In Reconciliation Votes, a Grim History of Republican Partisanship

In an e-mail to supporters yesterday morning, Newt Gingrich tried to make the case that reconciliation is a narrow measure, that his party has only ever used it for balancing the budget, and that they’ve never, ever abused it for social policymaking:

Reconciliation has been used for 22 bills, of which, 14 were passed by Republican majorities. Nineteen of those bills were signed into law by the President. Three were vetoed. You can view a chart of these bills here.

Notice the similarity between them? All of these bills were obviously directly related to taxation and spending, and since 1985, have successfully met the Byrd rule tests.

First, it’s unfairly narrow to characterize the Byrd limitation on reconciliation as confining the device to only matters of taxing and spending. More accurately, the rule simply requires that all budget-neutral matters be excised from the bill. That means that the public option could pass through reconciliation; the ban on discrimination based on pre-existing conditions, however, could not. That’s why if we’re going to talk about reconciliation, it’s absurd not to aim high, and why most of the Democratic proposals meet the test.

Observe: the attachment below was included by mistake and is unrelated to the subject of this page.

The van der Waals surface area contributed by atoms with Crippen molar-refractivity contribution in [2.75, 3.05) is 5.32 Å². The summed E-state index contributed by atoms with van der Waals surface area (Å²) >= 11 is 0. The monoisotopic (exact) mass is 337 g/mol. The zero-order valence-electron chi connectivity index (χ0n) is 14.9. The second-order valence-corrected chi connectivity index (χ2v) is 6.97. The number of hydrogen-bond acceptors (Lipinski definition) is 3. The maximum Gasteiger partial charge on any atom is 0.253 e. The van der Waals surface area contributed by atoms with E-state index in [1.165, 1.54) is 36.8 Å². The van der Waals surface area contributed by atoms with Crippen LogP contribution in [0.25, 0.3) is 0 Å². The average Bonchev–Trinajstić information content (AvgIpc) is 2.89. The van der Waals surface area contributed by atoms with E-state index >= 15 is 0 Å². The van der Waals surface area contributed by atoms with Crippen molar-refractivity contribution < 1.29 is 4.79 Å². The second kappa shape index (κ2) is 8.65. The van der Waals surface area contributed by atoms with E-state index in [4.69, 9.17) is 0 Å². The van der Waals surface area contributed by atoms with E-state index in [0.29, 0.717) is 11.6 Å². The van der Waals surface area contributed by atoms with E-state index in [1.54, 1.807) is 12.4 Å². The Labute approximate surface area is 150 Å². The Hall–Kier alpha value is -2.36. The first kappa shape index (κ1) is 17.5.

Let’s construe Gingrich’s argument as also suggesting that reconciliation shouldn’t be about social policy, but should just be about adjusting the budget. The biggest bill to pass through reconciliation in recent memory was the Bush tax cut program — which, arguably, represented one massive appropriation away from the government funds held in the public trust, and to the wealthiest tier of Americans. That’s social policy; while it has a profound (and deleterious) impact on the budget, the impact itself is accomplished by, and non-severable from, the social policymaking aspect. For Republicans, handing out free money is social policy. In the case of healthcare reform, the appropriation to create, say, a public option, is purely a side effect.

Using Gingrich’s own statistics, we can also preemptively address another soon-to-be Republican talking point: that reconciliation is just another way for Obama to express his profound irresponsibility when it comes to finances. Running through the list of reconciliation bills, and using the numbers that Gingrich himself supplies, we see that Bush’s reconciliation bills alone added another $925.15 billion to the federal deficit. Meanwhile, Clinton’s stated reconciliation bills subtracted $821.7 billion from the federal deficit.

All of this raises one important question: why, oh why did Newt Gingrich link to a Brookings Institute study?


  1. EJ Dione wrote a similar piece in the Wa Po Op-Ed pages today. If even the MSM, known for mostly parroting politicians uncritically, is willing to stand up and say this is wrong should we expect Republicans to back off the schtick?

  2. […] In Reconciliation Votes, a Grim History of Republican Partisanship … […]

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